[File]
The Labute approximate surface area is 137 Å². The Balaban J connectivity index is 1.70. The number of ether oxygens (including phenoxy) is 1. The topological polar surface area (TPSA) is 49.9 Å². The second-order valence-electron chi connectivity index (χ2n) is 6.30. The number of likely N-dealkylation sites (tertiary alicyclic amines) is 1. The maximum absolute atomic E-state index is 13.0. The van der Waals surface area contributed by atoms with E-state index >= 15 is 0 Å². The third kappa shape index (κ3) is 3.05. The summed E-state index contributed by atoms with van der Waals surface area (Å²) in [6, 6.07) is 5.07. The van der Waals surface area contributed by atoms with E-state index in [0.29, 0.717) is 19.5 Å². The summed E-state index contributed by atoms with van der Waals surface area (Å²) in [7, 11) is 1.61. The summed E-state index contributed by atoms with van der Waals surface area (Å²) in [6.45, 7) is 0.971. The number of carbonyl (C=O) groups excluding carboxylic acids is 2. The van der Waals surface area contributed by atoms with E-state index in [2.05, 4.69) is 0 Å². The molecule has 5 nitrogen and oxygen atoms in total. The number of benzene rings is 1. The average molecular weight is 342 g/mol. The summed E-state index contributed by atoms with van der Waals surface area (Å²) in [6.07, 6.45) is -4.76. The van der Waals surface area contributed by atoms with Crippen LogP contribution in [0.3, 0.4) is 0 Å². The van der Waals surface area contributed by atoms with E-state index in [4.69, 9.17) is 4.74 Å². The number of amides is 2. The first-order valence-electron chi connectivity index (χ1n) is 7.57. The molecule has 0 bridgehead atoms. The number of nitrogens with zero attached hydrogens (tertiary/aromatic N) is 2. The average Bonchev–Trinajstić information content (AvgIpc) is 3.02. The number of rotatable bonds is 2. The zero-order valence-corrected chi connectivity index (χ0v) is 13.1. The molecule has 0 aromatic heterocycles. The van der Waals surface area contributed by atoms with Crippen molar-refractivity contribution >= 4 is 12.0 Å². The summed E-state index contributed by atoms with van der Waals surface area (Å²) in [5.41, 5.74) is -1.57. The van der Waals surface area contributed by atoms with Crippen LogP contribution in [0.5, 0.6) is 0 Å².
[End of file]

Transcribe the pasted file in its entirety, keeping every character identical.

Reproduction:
The Labute approximate surface area is 137 Å². The Balaban J connectivity index is 1.70. The number of ether oxygens (including phenoxy) is 1. The topological polar surface area (TPSA) is 49.9 Å². The second-order valence-electron chi connectivity index (χ2n) is 6.30. The number of likely N-dealkylation sites (tertiary alicyclic amines) is 1. The maximum absolute atomic E-state index is 13.0. The van der Waals surface area contributed by atoms with E-state index >= 15 is 0 Å². The third kappa shape index (κ3) is 3.05. The summed E-state index contributed by atoms with van der Waals surface area (Å²) in [6, 6.07) is 5.07. The van der Waals surface area contributed by atoms with E-state index in [0.29, 0.717) is 19.5 Å². The summed E-state index contributed by atoms with van der Waals surface area (Å²) in [7, 11) is 1.61. The summed E-state index contributed by atoms with van der Waals surface area (Å²) in [6.45, 7) is 0.971. The number of carbonyl (C=O) groups excluding carboxylic acids is 2. The van der Waals surface area contributed by atoms with E-state index in [2.05, 4.69) is 0 Å². The molecule has 5 nitrogen and oxygen atoms in total. The number of benzene rings is 1. The average molecular weight is 342 g/mol. The summed E-state index contributed by atoms with van der Waals surface area (Å²) in [6.07, 6.45) is -4.76. The van der Waals surface area contributed by atoms with Crippen LogP contribution in [0.3, 0.4) is 0 Å². The van der Waals surface area contributed by atoms with E-state index in [4.69, 9.17) is 4.74 Å². The number of amides is 2. The first-order valence-electron chi connectivity index (χ1n) is 7.57. The molecule has 0 bridgehead atoms. The number of nitrogens with zero attached hydrogens (tertiary/aromatic N) is 2. The average Bonchev–Trinajstić information content (AvgIpc) is 3.02. The number of rotatable bonds is 2. The zero-order valence-corrected chi connectivity index (χ0v) is 13.1. The molecule has 0 aromatic heterocycles. The van der Waals surface area contributed by atoms with Crippen molar-refractivity contribution >= 4 is 12.0 Å². The summed E-state index contributed by atoms with van der Waals surface area (Å²) in [5.41, 5.74) is -1.57. The van der Waals surface area contributed by atoms with Crippen LogP contribution in [0.5, 0.6) is 0 Å².